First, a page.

p314 The one who was opposed to such methods and who exercised the most influence in his office was Manuel Antonio Tocornal, the leader of the conservative party of that period and of the coalition in power. He was minister of the interior for two years and president of the house of deputies for several years. An honorable politician, orator, and writer by profession, he largely directed the administration of Pérez, during whose term he died (1867), after twenty-five years of public life.

The contest over the election of a successor to Pérez was most active. The liberal-conservative bloc of the government, on one side, and the national-radical opposition on the other offered their respective candidates and worked ardently for them. The logical and inevitable candidate of the liberal-conservative coalition would have been Manuel Antonio Tocornal, but with his death the personality of Federico Errázuriz Zañartu came to the front almost unexpectedly. He had been among the liberals of 1848 and among the revolutionists of 1851 and had marshaled the coalition ranks of the Pérez administration, during which he had been intendant of Santiago and minister on more than one occasion. He was the candidate of the government and inevitably triumphed at the polls, in accordance with the electoral and political practices still prevailing. Nevertheless, he had a competitor. The opposition of independent nationals, radicals, and liberals raised the candidacy of the wealthy industrialist and financier, José Tomás Urmeneta, but he was far outdistanced at the polls. Likewise the candidacy of Errázuriz, as well as that of Urmeneta, had been proclaimed through "limited conventions," the greater of which did not reach one hundred persons, but among these three were departmental delegates throughout the country. The proceeding was going to take root, although on very broad democratic conditions.

Constitutional Reform and Economic Crisis under President Errázuriz

When Federico Errázuriz Zañartu arose to power in 1871, he was forty-six years old, a descendant of one of the most aristocratic families. His family had been of the greatest political importance in Chile from colonial times. Enterprising, active, at times irregular, he had left traces of his character both on the municipality and intendancy of Santiago and on congress and the ministries that he served. From his very youth he had attracted attention for his ardent liberalism, as an associate of Lastarria in the agitations that preceded the revolution of 1851, during which he p315was exiled to Peru. But the principal reward of his public life had been gained in the ministry of war during the unfortunate days of the conflict with Spain. He had then devoted all his faculties to the service of national defense.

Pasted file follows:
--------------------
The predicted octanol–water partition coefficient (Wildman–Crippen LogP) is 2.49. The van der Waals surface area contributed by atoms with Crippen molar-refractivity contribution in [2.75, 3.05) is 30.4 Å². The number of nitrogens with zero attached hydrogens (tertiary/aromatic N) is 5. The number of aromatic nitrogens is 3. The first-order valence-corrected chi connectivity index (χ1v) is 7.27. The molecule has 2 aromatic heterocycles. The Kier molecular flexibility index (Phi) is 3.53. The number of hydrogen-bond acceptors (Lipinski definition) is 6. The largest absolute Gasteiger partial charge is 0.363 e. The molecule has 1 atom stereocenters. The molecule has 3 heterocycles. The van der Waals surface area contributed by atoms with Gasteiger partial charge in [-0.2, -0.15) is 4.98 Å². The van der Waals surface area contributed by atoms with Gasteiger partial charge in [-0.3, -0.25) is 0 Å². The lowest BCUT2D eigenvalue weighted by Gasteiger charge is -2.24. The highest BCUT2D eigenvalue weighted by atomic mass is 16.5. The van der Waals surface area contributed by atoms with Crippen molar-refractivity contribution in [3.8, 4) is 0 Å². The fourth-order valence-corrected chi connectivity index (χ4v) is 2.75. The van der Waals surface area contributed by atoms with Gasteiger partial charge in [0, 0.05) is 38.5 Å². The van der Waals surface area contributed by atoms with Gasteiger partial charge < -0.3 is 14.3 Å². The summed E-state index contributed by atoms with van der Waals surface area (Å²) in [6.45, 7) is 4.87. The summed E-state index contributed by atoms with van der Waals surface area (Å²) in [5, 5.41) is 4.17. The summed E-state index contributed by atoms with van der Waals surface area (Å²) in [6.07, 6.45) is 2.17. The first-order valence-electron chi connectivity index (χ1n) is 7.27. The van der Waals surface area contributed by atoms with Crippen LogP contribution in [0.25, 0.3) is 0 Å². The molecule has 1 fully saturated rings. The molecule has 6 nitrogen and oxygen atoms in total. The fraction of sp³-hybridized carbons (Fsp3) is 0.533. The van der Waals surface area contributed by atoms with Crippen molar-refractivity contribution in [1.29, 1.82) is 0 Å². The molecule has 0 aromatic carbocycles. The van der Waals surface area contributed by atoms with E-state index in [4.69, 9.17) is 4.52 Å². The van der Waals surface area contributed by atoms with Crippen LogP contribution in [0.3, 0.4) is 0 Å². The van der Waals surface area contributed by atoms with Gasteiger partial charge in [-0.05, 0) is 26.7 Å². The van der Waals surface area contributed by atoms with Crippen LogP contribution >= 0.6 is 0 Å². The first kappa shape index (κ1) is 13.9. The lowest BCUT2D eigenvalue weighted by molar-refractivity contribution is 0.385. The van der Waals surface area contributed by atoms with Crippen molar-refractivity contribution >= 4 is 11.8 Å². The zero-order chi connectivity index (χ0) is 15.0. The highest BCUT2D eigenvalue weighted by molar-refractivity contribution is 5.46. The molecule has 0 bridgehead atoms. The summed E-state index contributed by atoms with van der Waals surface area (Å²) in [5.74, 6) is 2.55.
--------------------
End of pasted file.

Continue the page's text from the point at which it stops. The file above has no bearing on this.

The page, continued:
Once in the presidency, he showed the same energetic qualities that had previously distinguished him. The extension of the railroads from Curicó to Talca, from Talca to Chillán, from Chillán to Talcahuano and Angol, on the Araucanian frontier, was his constant interest. The boulevard of Valparaiso, the congressional palace, the Quinta Normal School of Agriculture with its exposition palace of 1875, the university buildings, all of which he saw completed, as well as many other constructions, were public works consistently promoted by his government.

Benjamín Vicuña Mackenna, appointed intendant of Santiago, coöperated in these efforts by directing the modernization of the city. The hill of Santa Lucía, converted into a promenade, and Cousiño Park, ceded to the public by its proprietor, were turned over to the city. There were new streets and recently planted plazas. Urban tramways, drawn by animals, began to unite the widely separated extremes of the capital, thanks to the establishment of a private corporation aided by the State. With the impetus given by all those enterprises, Santiago continued to make progress as a modern city, and a more enterprising one.

[image ALT: A photograph of a large plaza, about size and shape of a football stadium. The central pedestrian area is surrounded by groups of low open wooden stalls; around it a three-lane paved area for vehicles. On the viewer's left, rows of 3‑story buildings blend in with a large city; on our right, the tall square arched belfry of a large church and some more ornate if lower buildings, seen more or less edge-on. In the background a hill not more than 40 meters tall, heavily wooded. It is a view of a plaza at the foot of the Cerro of Santa Lucía in Santiago, Chile.]

Santiago. Flower market, center foreground; church at the right; Cerro of Santa Lucía, center; Cerro of San Cristóbal, left background. The National Library is directly in front of Santa Lucía.

Courtesy Grace Line.

Furthermore, with the entry of foreign capital and the contracting of English loans by the government for public works, business increased considerably. This was also evident in the exploitation of the mines of Caracoles, recently discovered in 1870, near Antofagasta (from which, for some years, poured a veritable stream of silver), and in the equally profitable exploitation of the nitrate plants of Tarapacá (Peruvian at that time), and of the guano deposits of Antofagasta, in Bolivian territory — enterprises undertaken by Chilean capitalists and workmen.